Then spring came: branches-in-a-wind. . . I bought a harness, I bought a bridle. I wagered on God in a kind stranger— kind at first; strange, then less so— and I was right. The difference between God and luck is that luck, when it leaves, does not go far: the idea is to believe you could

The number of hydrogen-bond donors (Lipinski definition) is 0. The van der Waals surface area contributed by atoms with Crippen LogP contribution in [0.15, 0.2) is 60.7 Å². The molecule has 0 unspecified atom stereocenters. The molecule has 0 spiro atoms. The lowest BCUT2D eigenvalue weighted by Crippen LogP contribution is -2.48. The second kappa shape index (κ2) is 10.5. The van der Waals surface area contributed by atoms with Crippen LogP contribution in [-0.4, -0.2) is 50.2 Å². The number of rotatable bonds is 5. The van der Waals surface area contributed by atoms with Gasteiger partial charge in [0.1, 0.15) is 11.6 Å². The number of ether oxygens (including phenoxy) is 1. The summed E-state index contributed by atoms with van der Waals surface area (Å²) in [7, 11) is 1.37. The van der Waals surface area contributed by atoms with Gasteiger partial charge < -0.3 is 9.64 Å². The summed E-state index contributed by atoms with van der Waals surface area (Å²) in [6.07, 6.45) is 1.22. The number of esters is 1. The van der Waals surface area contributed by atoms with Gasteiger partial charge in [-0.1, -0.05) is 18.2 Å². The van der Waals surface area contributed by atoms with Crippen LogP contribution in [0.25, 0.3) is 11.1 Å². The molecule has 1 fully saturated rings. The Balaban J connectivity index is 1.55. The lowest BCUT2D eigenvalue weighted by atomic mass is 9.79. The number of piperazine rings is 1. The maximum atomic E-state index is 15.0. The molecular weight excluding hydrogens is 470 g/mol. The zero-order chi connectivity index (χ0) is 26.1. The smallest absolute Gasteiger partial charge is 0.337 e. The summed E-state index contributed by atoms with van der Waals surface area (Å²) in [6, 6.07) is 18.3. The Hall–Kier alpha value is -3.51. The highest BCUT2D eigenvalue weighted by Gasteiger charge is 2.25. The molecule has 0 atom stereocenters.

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Coral-bells purpled the fallen sycamore leaves, dead, the dead versus those who attempted death, versus those who effectively fashioned out of such attempts a style akin to electric guitar shimmer swelling and unswelling like starlings when they first lift off, or like stars when, from their fixed sway, they come suddenly loose, any man letting at last go of a career spent swallowing—trying to—catastrophe’s jewel-studded tail, un- swallowable, because holy, in the way of fanfare, its gift for persuasion, how it can make of what’s ordinary, and therefore flawed of course, a thing that’s holy, for a time it seemed so, didn’t restlessness seem to be, little god of making, no less impossible in the end than any of the gods, where’s the holiness, they sleep never, they tire infrequently, to be tired bores them, distraction refined by damage would be their drug of choice hands down, if they could choose, even they don’t get to.